ISSUE #016 - Jul 09, 2019

Contraindications of Pranayama as it applies to Trauma Survivors

Caitlin Lanier

“Many of our patients are barely aware of their breath, so learning to focus on the in and out breath, to notice whether the breath was fast or slow, and to count breaths in some poses can be a significant accomplishment.” – Bessel A. van der Kolk, The Body Keeps the Score: Brain, Mind, and Body in the Healing of Trauma

In the context of trauma, breath work can be a double-edged sword; an incredibly powerful tool that can be both beneficial and harmful. In my opinion, it’s naïve at best and harmful or dangerous at worst to assume that any and all yoga practices, including breath work, are inherently healing and helpful for trauma survivors.

Some of the core features of experiencing trauma are lack of bodily autonomy, lack of choice, and disrespect for boundaries. In Yoga and the Quest for the True Self, Stephen Cope describes some of what happens physiologically when the body’s needs have been suppressed in the aftermath of trauma: suppression of breath, abdominal inhibition and core strength diminished, and locked jaw—all of these are physiological indicators which end up inhibiting breathing (p. 225-226).

I distinctly remember an experience I had during a guided dirgha pranayama practice in a yoga class years ago when I suddenly felt intense rage and anger surge up within me seemingly from nowhere and I remember thinking thoughts directed at the teacher like, “For the love of God, fu*k off and stop telling me how to breathe!” I chose to stop breathing in the commanded/controlled way and felt an immediate sense of relief as well as a slight sense of satisfaction in rebelling and not doing exactly as I was told.

As it turns out, that’s a pretty normal reaction and what can happen when yoga teachers are bossing around their students and telling them how to breathe. I’ve lost count of the numbers of times I’ve attended yoga classes and teachers have started out their classes with some sort of pranayama practice with no preamble giving students permission to stop or take a break from the practice for any reason.

When we think of trauma on a very simple level, it involves loss of control and lack of choice. Zabie Yamasaki, founder of Transcending Trauma Through Yoga, says “for people who’ve experienced trauma, the breath can be linked to triggers associated with the trauma including: holding the breath, accelerated heart rate, constricted breathing, inability to breathe, shortness of breath, and suffocation.” Despite the challenges of breath work, Yamasaki also points to some potential benefits of breath work for people who’ve experienced trauma such as increased awareness of breath patterns, decreased anxiety, making contact with self, self-regulation, feeling energized and/or calm, and a way to feel better in the body.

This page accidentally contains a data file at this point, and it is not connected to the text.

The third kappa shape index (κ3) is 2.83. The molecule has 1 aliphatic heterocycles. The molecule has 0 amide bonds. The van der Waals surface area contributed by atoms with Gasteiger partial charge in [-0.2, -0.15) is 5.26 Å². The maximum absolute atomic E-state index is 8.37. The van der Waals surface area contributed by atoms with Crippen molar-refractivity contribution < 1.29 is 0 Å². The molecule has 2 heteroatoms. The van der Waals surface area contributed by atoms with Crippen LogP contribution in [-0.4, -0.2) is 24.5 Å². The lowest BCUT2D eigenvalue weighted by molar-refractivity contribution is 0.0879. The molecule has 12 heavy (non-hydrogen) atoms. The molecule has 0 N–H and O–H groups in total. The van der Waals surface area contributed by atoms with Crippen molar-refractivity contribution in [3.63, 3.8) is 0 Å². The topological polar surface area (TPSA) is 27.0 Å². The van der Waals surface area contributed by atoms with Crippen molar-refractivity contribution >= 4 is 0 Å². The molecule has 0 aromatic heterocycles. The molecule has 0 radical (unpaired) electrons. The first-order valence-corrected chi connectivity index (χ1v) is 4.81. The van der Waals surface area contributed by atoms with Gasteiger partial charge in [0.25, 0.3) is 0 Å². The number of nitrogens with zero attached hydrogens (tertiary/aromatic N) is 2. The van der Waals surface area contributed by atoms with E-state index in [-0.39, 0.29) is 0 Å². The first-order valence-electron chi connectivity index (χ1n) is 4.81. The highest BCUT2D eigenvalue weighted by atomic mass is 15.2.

Additionally, when we think of specific traumas that can occur in the context of breath, like attempted strangulation, someone is literally controlling and affecting the ability or lack thereof for someone else to breathe and therefore live. And we as yoga teachers in using breath work with our students can unintentionally recreate power conditions similar to an abusive individual controlling their partner’s ability to breathe/not breathe. We can talk about how the breath is an effective means to regulate the nervous system and point to “how to” articles about techniques to manage anxiety, but we must first consider the breath’s connection to life. The word pranayama is a Sanskrit compound and has been defined by various authors. V.S. Apte defines “prana” as life force or energy and “ayamah” meaning restrain, control, or stop.  If we cannot breathe, we cannot live. In some ways, our controlling of the breath through pranayama brings us face-to-face with our own mortality. By choosing to breathe, we are also affirming life. In Yoga & Mindfulness Therapy, Workbook for Clinicians & Clients, C. Alexander Simpkins writes, “Each breath you take links your inner experiencing with the outer world. Breathing is also the gateway to emotions and influences thinking, and so learning to work with the breath can have a strong influence on your psychological adjustment.”

In David Emerson’s book, Overcoming Trauma through Yoga, he writes about the different ways trauma affects our breathing and how our breath can be adaptive post-trauma. Emerson writes, “When the survival response is activated, breathing often becomes more rapid and shallow, increasing oxygen throughout the body. Survivors of chronic trauma often develop shallow breathing patterns, consistent with anxiety, hyperarousal, and panic states. When they are triggered or overwhelmed, many trauma survivors also tend to hold their breath, often unconsciously. Holding the breath is defensive and can be a protection against overwhelming emotion. However, these breathing patterns leave our bodies in a state of tension and dysregulation and may add to the overall sense of unease in the body that many survivors experience. Breathing can be a way of making contact with the self ” (p. 108).

In Zabie Yamasaki’s training, she offers these guidelines for yoga teachers using breath work in yoga classes:

  • Most importantly: remind survivors to listen to their bodies and stop breath work if they feel uncomfortable for any reason.
  • Invite students to breathe in ways that feel natural and comfortable potentially using this verbiage:
    • “Notice the connection of the breath to the movement in your body.”
    • “I invite you to breathe in and out in ways that feel comfortable for you.”
    • “Maybe explore getting reacquainted with your own breath.”
  • The goal of breath work should be to: focus on grounding and present moment experience.

Molly Boeder Harris, founder of The Breathe Network, suggests a way to create the initial conditions in yoga classes by inviting students to attend to the breath in a way that doesn’t require modifying the breath and to invite students to gradually explore lengthening the breath as the class progresses.